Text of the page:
Eventually, the good news was confirmed, and Leslie and his comrades celebrated with buns, chocolate and a sing-song.

    • After the war, Leslie Quartermain became an Antarctic explorer and author and was awarded an MBE in 1967. Listen to more of his letters home here.

    Third cut: Jim Forsyth of Christchurch, who served with a Scottish regiment in France, reports there was high excitement when news of the armistice came.

    "Pandemonium broke loose, the battalion disintegrated, discipline forgotten.

    The senior officers plied the colonel with questions, the juniors danced a fantastic reel the scene was indescribable.

    Men who hitherto had been noted for their quiet demeanour were burbling incoherently to anyone who cared to listen.

    One old-timer threw his arms round my neck and kissed me while someone with a fist like a ham kept thumping me on the back.

    An elderly member of my gun team kept saying 'God, is it really true? I just can't believe it I thought the blessed war would never end. Back to the wife and kids, eh? Hell, it's just got to be true.'

    And it was true. After four years of senseless savagery, peace at last."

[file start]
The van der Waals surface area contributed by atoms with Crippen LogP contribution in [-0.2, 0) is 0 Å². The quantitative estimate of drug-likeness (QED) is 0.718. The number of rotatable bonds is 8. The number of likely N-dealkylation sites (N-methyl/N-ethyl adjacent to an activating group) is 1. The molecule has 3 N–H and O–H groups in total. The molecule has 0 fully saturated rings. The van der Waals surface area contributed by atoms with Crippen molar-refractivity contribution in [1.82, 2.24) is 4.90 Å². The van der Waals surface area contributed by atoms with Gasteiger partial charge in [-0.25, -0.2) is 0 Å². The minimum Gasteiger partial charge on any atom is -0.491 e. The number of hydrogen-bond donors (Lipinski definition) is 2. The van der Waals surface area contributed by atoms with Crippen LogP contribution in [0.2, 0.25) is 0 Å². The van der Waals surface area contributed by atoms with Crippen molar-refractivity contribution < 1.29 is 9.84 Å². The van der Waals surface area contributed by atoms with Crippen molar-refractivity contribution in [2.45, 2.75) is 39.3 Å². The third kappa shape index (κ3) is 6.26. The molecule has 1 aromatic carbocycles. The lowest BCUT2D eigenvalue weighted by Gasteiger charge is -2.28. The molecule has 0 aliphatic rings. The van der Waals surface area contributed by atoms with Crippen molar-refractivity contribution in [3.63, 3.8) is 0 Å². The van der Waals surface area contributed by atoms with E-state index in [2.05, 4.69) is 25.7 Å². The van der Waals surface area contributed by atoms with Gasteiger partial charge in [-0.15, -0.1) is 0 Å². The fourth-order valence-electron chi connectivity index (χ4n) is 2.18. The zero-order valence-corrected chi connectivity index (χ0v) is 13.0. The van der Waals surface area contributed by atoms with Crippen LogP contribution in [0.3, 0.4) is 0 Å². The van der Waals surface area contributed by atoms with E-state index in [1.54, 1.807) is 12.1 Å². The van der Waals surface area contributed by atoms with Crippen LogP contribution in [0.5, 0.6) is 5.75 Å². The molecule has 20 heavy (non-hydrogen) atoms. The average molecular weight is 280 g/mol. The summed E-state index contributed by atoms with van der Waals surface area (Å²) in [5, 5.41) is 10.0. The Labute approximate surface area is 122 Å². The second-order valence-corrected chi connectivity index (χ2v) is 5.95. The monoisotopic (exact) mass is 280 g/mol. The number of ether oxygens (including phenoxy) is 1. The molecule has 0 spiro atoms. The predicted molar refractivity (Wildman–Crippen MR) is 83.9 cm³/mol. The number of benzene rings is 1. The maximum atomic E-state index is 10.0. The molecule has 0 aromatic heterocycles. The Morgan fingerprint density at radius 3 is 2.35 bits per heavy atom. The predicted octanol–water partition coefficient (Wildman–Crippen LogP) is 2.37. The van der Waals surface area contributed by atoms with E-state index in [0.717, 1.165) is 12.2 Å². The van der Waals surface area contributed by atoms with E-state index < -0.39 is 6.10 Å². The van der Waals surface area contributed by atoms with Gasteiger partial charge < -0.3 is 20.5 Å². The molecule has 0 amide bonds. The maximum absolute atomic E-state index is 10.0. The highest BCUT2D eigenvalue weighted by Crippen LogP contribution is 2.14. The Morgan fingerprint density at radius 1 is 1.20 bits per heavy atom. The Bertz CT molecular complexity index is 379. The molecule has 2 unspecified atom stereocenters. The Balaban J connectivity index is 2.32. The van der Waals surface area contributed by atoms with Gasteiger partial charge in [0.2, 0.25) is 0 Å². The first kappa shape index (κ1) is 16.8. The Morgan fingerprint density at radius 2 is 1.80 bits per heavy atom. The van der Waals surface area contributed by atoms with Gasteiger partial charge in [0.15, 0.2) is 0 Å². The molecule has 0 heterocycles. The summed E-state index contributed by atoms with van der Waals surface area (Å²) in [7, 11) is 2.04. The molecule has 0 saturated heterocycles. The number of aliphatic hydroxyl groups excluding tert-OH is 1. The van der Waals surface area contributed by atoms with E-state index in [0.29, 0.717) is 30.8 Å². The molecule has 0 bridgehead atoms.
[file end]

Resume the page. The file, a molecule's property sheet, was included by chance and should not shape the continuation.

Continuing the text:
• Listen to the full sound recording here.

    Fourth cut: Edward Dowsett of Auckland, a conscientious objector, recalls hearing the news in his prison cell, and singing

    Waikeria Prison

    Waikeria Prison Photo: NZ Corrections Department

    Edward Dowsett refused to fight in the war because of his Quaker faith. He was at Waikeria Prison serving a two-year sentence with hard labour when he heard the news.

    Even after the war had ended, Dowsett had to stay in jail and serve out the final 10 months of his sentence.

    "We were told by the warders and given a holiday, which meant being shut up in our cells all day. My first thought was one like everybody else of immense relief. My immediate reaction in my cell was to break the law and sing.

    And I sang Edward Carpenter's poem England, arise! the long long night is over, then I began to wonder whether it really was.

    And I suppose my next thought was the hope that we had learned our lesson and wouldn't be such fools as to again embark on a wide-scale war or for that matter any war at all.

    Soon the knowledge of what went on at Versaille made me realise that many of my hopes were, at any rate, going to be long deferred."

    • Listen to the full sound recording here.